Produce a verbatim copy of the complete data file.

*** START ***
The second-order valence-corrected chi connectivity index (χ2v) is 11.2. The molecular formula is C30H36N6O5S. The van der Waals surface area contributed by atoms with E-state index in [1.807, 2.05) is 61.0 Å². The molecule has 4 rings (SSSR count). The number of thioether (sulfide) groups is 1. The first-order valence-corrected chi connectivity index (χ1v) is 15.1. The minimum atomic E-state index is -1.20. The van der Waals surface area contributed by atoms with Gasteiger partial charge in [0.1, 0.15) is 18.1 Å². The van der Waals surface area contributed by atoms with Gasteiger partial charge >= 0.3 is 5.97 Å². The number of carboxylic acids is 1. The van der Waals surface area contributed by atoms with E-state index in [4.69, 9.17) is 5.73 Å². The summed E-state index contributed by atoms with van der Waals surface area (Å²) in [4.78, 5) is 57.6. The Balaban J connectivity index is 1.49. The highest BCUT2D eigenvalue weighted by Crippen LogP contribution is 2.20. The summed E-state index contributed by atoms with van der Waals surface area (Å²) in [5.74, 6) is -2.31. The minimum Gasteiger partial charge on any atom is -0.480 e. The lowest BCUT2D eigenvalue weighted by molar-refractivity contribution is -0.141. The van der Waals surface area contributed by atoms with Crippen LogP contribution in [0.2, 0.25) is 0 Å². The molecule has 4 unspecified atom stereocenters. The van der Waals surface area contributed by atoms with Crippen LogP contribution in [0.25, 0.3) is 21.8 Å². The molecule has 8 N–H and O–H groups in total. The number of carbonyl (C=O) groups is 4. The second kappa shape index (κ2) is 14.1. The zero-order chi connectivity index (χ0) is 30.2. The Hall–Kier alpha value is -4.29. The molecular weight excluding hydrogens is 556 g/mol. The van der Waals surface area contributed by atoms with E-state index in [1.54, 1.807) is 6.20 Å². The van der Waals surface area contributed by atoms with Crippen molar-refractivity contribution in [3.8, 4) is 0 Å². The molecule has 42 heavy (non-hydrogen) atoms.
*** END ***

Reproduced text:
The second-order valence-corrected chi connectivity index (χ2v) is 11.2. The molecular formula is C30H36N6O5S. The van der Waals surface area contributed by atoms with E-state index in [1.807, 2.05) is 61.0 Å². The molecule has 4 rings (SSSR count). The number of thioether (sulfide) groups is 1. The first-order valence-corrected chi connectivity index (χ1v) is 15.1. The minimum atomic E-state index is -1.20. The van der Waals surface area contributed by atoms with Gasteiger partial charge in [0.1, 0.15) is 18.1 Å². The van der Waals surface area contributed by atoms with Gasteiger partial charge >= 0.3 is 5.97 Å². The number of carboxylic acids is 1. The van der Waals surface area contributed by atoms with E-state index in [4.69, 9.17) is 5.73 Å². The summed E-state index contributed by atoms with van der Waals surface area (Å²) in [4.78, 5) is 57.6. The Balaban J connectivity index is 1.49. The highest BCUT2D eigenvalue weighted by Crippen LogP contribution is 2.20. The summed E-state index contributed by atoms with van der Waals surface area (Å²) in [5.74, 6) is -2.31. The minimum Gasteiger partial charge on any atom is -0.480 e. The lowest BCUT2D eigenvalue weighted by molar-refractivity contribution is -0.141. The van der Waals surface area contributed by atoms with Crippen LogP contribution in [0.2, 0.25) is 0 Å². The molecule has 4 unspecified atom stereocenters. The van der Waals surface area contributed by atoms with Crippen LogP contribution in [0.25, 0.3) is 21.8 Å². The molecule has 8 N–H and O–H groups in total. The number of carbonyl (C=O) groups is 4. The second kappa shape index (κ2) is 14.1. The zero-order chi connectivity index (χ0) is 30.2. The Hall–Kier alpha value is -4.29. The molecular weight excluding hydrogens is 556 g/mol. The van der Waals surface area contributed by atoms with E-state index in [1.54, 1.807) is 6.20 Å². The van der Waals surface area contributed by atoms with Crippen molar-refractivity contribution in [3.8, 4) is 0 Å². The molecule has 42 heavy (non-hydrogen) atoms.